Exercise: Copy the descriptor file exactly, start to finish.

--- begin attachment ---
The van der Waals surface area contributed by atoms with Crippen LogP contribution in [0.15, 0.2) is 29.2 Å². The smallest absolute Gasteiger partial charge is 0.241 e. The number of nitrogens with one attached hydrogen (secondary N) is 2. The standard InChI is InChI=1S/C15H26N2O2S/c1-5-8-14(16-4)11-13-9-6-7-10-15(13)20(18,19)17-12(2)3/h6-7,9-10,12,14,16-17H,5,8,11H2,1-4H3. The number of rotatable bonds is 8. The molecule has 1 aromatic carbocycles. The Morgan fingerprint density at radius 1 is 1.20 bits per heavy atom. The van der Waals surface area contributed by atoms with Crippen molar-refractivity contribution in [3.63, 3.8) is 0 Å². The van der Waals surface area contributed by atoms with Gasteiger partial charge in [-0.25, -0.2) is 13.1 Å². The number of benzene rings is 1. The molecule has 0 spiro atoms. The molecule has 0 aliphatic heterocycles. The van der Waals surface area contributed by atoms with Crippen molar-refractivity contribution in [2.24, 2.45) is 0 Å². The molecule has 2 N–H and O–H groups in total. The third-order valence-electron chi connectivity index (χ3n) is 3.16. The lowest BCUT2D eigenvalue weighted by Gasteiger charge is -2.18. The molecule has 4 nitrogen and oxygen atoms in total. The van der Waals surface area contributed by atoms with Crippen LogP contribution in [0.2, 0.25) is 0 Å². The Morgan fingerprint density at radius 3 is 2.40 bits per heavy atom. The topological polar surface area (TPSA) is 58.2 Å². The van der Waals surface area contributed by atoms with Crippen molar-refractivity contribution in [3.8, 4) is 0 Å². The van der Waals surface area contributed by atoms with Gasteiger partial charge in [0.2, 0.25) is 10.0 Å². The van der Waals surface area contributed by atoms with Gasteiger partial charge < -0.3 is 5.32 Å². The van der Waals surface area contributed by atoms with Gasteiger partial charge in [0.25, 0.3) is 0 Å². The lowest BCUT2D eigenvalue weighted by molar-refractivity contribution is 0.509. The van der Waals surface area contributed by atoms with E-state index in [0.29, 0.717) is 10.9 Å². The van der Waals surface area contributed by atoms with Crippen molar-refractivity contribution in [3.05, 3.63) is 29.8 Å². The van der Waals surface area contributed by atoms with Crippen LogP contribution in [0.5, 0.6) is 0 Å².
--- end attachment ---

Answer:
The van der Waals surface area contributed by atoms with Crippen LogP contribution in [0.15, 0.2) is 29.2 Å². The smallest absolute Gasteiger partial charge is 0.241 e. The number of nitrogens with one attached hydrogen (secondary N) is 2. The standard InChI is InChI=1S/C15H26N2O2S/c1-5-8-14(16-4)11-13-9-6-7-10-15(13)20(18,19)17-12(2)3/h6-7,9-10,12,14,16-17H,5,8,11H2,1-4H3. The number of rotatable bonds is 8. The molecule has 1 aromatic carbocycles. The Morgan fingerprint density at radius 1 is 1.20 bits per heavy atom. The van der Waals surface area contributed by atoms with Crippen molar-refractivity contribution in [3.63, 3.8) is 0 Å². The van der Waals surface area contributed by atoms with Gasteiger partial charge in [-0.25, -0.2) is 13.1 Å². The number of benzene rings is 1. The molecule has 0 spiro atoms. The molecule has 0 aliphatic heterocycles. The van der Waals surface area contributed by atoms with Crippen molar-refractivity contribution in [2.24, 2.45) is 0 Å². The molecule has 2 N–H and O–H groups in total. The third-order valence-electron chi connectivity index (χ3n) is 3.16. The lowest BCUT2D eigenvalue weighted by Gasteiger charge is -2.18. The molecule has 4 nitrogen and oxygen atoms in total. The van der Waals surface area contributed by atoms with Crippen LogP contribution in [0.2, 0.25) is 0 Å². The Morgan fingerprint density at radius 3 is 2.40 bits per heavy atom. The topological polar surface area (TPSA) is 58.2 Å². The van der Waals surface area contributed by atoms with Crippen molar-refractivity contribution in [3.8, 4) is 0 Å². The van der Waals surface area contributed by atoms with Gasteiger partial charge in [0.2, 0.25) is 10.0 Å². The van der Waals surface area contributed by atoms with Gasteiger partial charge < -0.3 is 5.32 Å². The van der Waals surface area contributed by atoms with Gasteiger partial charge in [0.25, 0.3) is 0 Å². The lowest BCUT2D eigenvalue weighted by molar-refractivity contribution is 0.509. The van der Waals surface area contributed by atoms with E-state index in [0.29, 0.717) is 10.9 Å². The van der Waals surface area contributed by atoms with Crippen molar-refractivity contribution in [3.05, 3.63) is 29.8 Å². The van der Waals surface area contributed by atoms with Crippen LogP contribution in [0.5, 0.6) is 0 Å².